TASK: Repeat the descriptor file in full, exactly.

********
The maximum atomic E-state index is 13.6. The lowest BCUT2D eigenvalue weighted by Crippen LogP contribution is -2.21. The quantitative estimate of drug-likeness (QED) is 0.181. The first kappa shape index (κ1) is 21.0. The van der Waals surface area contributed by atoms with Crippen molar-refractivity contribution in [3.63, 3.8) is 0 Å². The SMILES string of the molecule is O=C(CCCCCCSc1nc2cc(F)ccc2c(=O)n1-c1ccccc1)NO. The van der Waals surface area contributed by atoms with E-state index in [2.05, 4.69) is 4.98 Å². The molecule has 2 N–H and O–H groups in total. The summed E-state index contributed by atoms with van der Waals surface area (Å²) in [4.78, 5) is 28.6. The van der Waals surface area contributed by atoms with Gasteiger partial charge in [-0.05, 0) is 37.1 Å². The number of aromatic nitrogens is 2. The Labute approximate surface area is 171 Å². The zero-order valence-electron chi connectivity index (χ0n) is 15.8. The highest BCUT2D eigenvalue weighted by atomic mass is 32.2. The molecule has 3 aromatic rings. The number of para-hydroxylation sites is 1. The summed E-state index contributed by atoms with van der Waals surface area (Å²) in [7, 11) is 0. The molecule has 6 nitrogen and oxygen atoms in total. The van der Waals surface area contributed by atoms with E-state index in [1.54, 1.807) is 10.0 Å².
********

The maximum atomic E-state index is 13.6. The lowest BCUT2D eigenvalue weighted by Crippen LogP contribution is -2.21. The quantitative estimate of drug-likeness (QED) is 0.181. The first kappa shape index (κ1) is 21.0. The van der Waals surface area contributed by atoms with Crippen molar-refractivity contribution in [3.63, 3.8) is 0 Å². The SMILES string of the molecule is O=C(CCCCCCSc1nc2cc(F)ccc2c(=O)n1-c1ccccc1)NO. The van der Waals surface area contributed by atoms with E-state index in [2.05, 4.69) is 4.98 Å². The molecule has 2 N–H and O–H groups in total. The summed E-state index contributed by atoms with van der Waals surface area (Å²) in [4.78, 5) is 28.6. The van der Waals surface area contributed by atoms with Gasteiger partial charge in [-0.05, 0) is 37.1 Å². The number of aromatic nitrogens is 2. The Labute approximate surface area is 171 Å². The zero-order valence-electron chi connectivity index (χ0n) is 15.8. The highest BCUT2D eigenvalue weighted by atomic mass is 32.2. The molecule has 3 aromatic rings. The number of para-hydroxylation sites is 1. The summed E-state index contributed by atoms with van der Waals surface area (Å²) in [7, 11) is 0. The molecule has 6 nitrogen and oxygen atoms in total. The van der Waals surface area contributed by atoms with E-state index in [1.54, 1.807) is 10.0 Å².